Stop me if you’ve heard this one before. The Orioles are 3-0, and this is the year the streak of losing seasons finally ends!
Truth be told, I started working on this article 2 weeks ago, so I do not want this to seem like a hair-trigger reaction to the Orioles hot start to the season.
My “Orioles Optimism” is like Jason Vorhees; it comes around every summer...and it just won't die. When I started writing this post, I would jot down some ideas, and then I would close my computer because I realized starting to get myself fired up about the Orioles was doing me more harm than good.
According to most, this Orioles roster should be as successful as a Ron Paul’s presidential campaign. While everyone with an opinion has been pegging the Orioles to finish 5th in the A.L. East, and close to last in the Big Leagues, I have chosen to sing a different tune.
I may be biased, and the Birds may have had an offseason quieter than an angel's fart...but why not this team? Why can't this Orioles squad be any good?
So first let’s take a look at some of the ramblings I came up with two weeks ago, and then we will have a quick recap of what transpired in the Orioles season opening sweep of the Minnesota Twins.
Our lineup has some serious pop. This Orioles lineup is going to keep the team in games when our starting pitchers are as effective as the Boston Red Sox pitching staff down the stretch of last season. The O’s lineup is basically the same team that trotted out there the final month of 2011, a team that went 15-12 in September.
The old adage in baseball about hitting is, “you are what you are.” What this means is a player hits around a certain average pretty much every season of their career, and will ultimately end up at this point by the end of the season. For instance J.J. Hardy is a career .264 hitter, so even if he’s hitting a blistering .360 over the first couple of months of the year, you know that he will eventually slow down and settle into the .260-.270 range.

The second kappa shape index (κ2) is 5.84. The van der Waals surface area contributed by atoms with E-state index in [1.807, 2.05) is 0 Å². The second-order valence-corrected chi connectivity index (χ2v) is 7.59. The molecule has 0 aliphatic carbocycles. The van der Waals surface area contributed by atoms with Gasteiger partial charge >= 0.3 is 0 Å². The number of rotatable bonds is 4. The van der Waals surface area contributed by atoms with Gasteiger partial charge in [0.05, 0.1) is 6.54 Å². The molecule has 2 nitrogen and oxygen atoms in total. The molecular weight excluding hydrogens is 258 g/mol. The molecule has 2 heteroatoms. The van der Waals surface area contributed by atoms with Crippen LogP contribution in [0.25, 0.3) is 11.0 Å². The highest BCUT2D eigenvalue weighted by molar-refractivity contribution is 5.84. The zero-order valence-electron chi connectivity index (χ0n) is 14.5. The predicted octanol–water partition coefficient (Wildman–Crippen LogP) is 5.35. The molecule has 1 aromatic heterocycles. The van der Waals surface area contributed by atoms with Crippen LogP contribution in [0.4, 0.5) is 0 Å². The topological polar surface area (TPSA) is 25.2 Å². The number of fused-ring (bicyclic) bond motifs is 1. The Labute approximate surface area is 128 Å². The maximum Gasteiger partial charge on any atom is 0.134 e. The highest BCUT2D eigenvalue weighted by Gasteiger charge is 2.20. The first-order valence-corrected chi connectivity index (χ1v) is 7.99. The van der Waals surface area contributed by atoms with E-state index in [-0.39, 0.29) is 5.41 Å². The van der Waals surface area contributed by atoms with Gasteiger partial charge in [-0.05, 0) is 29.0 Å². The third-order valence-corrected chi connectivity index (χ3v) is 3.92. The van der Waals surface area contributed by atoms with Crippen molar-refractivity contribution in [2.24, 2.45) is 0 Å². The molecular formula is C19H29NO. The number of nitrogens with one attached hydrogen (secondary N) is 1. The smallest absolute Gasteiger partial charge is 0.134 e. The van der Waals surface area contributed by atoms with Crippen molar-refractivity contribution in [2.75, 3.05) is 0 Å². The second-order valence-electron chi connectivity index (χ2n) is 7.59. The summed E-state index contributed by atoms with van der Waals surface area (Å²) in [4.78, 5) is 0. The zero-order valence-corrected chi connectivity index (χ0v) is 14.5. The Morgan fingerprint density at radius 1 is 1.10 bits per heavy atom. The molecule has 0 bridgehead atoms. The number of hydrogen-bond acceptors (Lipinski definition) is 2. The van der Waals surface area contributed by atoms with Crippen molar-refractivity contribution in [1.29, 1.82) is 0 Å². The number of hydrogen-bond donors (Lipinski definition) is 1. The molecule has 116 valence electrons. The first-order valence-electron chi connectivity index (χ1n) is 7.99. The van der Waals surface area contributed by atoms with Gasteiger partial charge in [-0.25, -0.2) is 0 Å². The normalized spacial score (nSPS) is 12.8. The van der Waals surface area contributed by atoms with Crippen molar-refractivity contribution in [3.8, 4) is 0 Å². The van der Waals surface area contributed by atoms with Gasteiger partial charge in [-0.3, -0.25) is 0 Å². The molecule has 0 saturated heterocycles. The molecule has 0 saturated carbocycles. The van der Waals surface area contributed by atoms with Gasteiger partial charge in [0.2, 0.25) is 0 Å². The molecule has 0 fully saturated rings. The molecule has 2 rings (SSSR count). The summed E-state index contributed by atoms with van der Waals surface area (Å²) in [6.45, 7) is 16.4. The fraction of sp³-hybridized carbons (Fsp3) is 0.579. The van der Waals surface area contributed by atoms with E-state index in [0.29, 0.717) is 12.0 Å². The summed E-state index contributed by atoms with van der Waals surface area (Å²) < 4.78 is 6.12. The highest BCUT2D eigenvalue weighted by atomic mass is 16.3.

The Orioles lineup has a couple of proven big league hitters in their lineup whose career numbers are very effective and will help round out the lineup. The aforementioned Hardy fits this mold, as does the free-swinging Mark Reynolds. Reynolds is going to hit a paltry .220, but he’s also going to crush 30-35 home runs. I grew increasingly frustrated last season watching Mark Reynolds strike out with less than two outs and runners in scoring position. But those hell-hacks that Reynolds has made famous are also responsible for 400-foot towering homers, so you have to take the good with the bad, I guess. Hardy plays a reliable shortstop, while Reynolds makes more errors at 3rd base than a 3rd grader on a spelling test. BUT, Hardy and Reynolds will stabilize the left side of the infield and be productive hitters in the batting order.
Nick Markakis fits into the mold of “you are what you are” for the most part, but in the words of Owen Wilson in Wedding Crashers…with shades of gray. Markakis is a career .296 hitter and he has hit between 15-20 home runs a year over his career. Those are numbers we can absolutely live with! However, I’m not sold that we have seen Nick Markakis’s ceiling, even if this is his 7th season in the Bigs. When Nick Markakis was going through the O’s Minor League System faster than #117 from La Plaza Tapatia goes through your digestive system, he was making a name for himself with his power. In fact his nickname was “Moonshot Markakis”.
Since Markakis has been in the Big Leagues he has been a run producing spray hitter who hits to all fields. Markakis has truly developed into one of the best pure hitters in baseball, but his power numbers have lagged a little behind. Professional scouts say that power can develop as a career goes forward, and some players just need to hit for average first. Sort of like you’ve got to walk before you crawl, so to speak.